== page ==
- FREE: 20 Poets anthology
- 88: UNPRINTABLEwith J R Carpenter and B Laird (coming soon!) 87: DIFFICULTwith O Schwartz and H Isemonger(submit away!) 86: NO THEME VIIwith Lisa Gorton(coming soon) 85: PHILIPPINESwith Mookie L and S Lua 84: SUBURBIAwith L Brown and N O'Reilly 83: MATHEMATICSwith Fiona Hile 82: LANDwith J Stuart and J Gibian 81: NEW CARIBBEANwith Vladimir Lucien 80: NO THEME VIwith Judith Beveridge 57.1: EKPHRASTICwith C Atherton and P Hetherington 57: CONFESSIONwith Keri Glastonbury 56: EXPLODE with Dan Disney 55.1: DALIT / INDIGENOUSwith M Chakraborty and K MacCarter 55: FUTURE MACHINES with Bella Li 54: NO THEME V with F Wright and O Sakr 53.0: THE END with Pam Brown 52.0: TOIL with Carol Jenkins 51.1: UMAMI with Luke Davies and Lifted Brow 51.0: TRANSTASMAN with Bonny Cassidy 50.0: NO THEME IV with John Tranter 49.1: A BRITISH / IRISH with M Hall and S Seita 49.0: OBSOLETE with Tracy Ryan 48.1: CANADA with K MacCarter and S Rhodes 48.0: CONSTRAINT with Corey Wakeling 47.0: COLLABORATION with L Armand and H Lambert 46.1: MELBOURNE with Michael Farrell 46.0: NO THEME III with Felicity Plunkett 45.0: SILENCE with Jan Owen 44.0: GONDWANALAND with Derek Motion 43.1: PUMPKIN with Kent MacCarter 43.0: MASQUE with Ann Vickery 42.0: NO THEME II with Gig Ryan 41.1: RATBAGGERY with Duncan Hose 41.0: TRANSPACIFIC with J Rowe and M Nardone 40.1: INDONESIA with Kent MacCarter 40.0: INTERLOCUTOR with Libby Hart 39.1: GIBBERBIRD with Sarah Gory 39.0: JACKPOT! with Sam Wagan Watson 38.0: SYDNEY with Astrid Lorange 37.1: NEBRASKA with Sean Whalen 37.0: NO THEME! with Alan Wearne 36.0: ELECTRONICA with Jill Jones
- Submission to Cordite 87: DIFFICULT
- Kishore Ryan Reviews Lachlan Brown
- 14 Works by Marikit Santiago
- PHILIPPINES Editorial
- Migration and Melancholia and Settler Discontentment
- Lucy Van Reviews Merlinda Bobis
- The story, you think, is around
- Sestina for Street-side Sorrow
- Photo, Circa 1982
- ɫ i b a w
- Living Room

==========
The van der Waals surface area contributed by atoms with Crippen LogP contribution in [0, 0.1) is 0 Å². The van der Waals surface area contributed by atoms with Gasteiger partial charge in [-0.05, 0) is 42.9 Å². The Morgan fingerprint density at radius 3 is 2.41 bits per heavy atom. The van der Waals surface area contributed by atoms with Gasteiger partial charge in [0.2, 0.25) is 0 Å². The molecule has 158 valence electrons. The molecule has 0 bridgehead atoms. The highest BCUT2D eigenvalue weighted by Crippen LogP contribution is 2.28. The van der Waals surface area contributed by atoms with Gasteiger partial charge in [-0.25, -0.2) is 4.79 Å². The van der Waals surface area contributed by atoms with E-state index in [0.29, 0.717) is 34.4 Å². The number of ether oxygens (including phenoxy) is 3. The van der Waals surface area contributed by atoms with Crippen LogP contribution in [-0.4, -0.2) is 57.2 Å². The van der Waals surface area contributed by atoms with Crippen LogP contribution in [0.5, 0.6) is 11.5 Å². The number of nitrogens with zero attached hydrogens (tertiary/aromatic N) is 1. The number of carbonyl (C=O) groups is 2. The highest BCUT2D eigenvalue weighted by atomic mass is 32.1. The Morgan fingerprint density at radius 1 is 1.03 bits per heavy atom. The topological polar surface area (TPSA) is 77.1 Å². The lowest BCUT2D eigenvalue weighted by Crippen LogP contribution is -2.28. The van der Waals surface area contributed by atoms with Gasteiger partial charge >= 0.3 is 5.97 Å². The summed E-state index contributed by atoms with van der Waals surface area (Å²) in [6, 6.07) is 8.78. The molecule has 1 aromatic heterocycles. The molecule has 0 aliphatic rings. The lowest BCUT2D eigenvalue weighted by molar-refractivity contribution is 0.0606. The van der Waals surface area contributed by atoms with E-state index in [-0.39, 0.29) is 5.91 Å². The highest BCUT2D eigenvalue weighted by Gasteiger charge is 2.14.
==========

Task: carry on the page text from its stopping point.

- Less than, Equal to, Greater than
- The Spectator
- A Momentry
- Upon Seeing a Couple Kiss While I Am Taking Coffee Near the Airport
- WAR: Marawi Siege
- I Higaonon
- Children of Homeland
- Why this Isn’t a Haiku
- Auguries on a Monday Morning
- Cause or Consequence
- Phenomenological: Musings on Contemporary Filipino Poetry
- Point of Departure, Sanlúcar de Barrameda, September, 1519, the Eve of an Ocean Voyage
- An EJK Nursery Rhyme, or Children at Play on the Street at Dusk
I was already quite a few years into a creative writing PhD titled ‘Generic Engineering’ and flailing around quite spectacularly in a galaxy of words when an academic friend, perhaps hoping to spare me the indignity of a completed thesis and potential employment, flipped to the middle of the 526-page book he was reading and wordlessly pointed to a single sentence. ‘Due to a predilection whose origin I will leave it up to the reader to determine,’ he read, ‘I will choose the symbol ♀ for this inscription.’
The invention of transfinite set theory by the 19th Century German mathematician, Georg Cantor, hinges the romantic conception of a boundless infinite to a post-Cantorian description of an infinity of infinities.
dictate your every word, you bright nymphs mistake the possible. Thank you for the plangent note, the sacrifices that were not at all intended as an offering. The snare you prepared with the guile of an anxious siren. If I …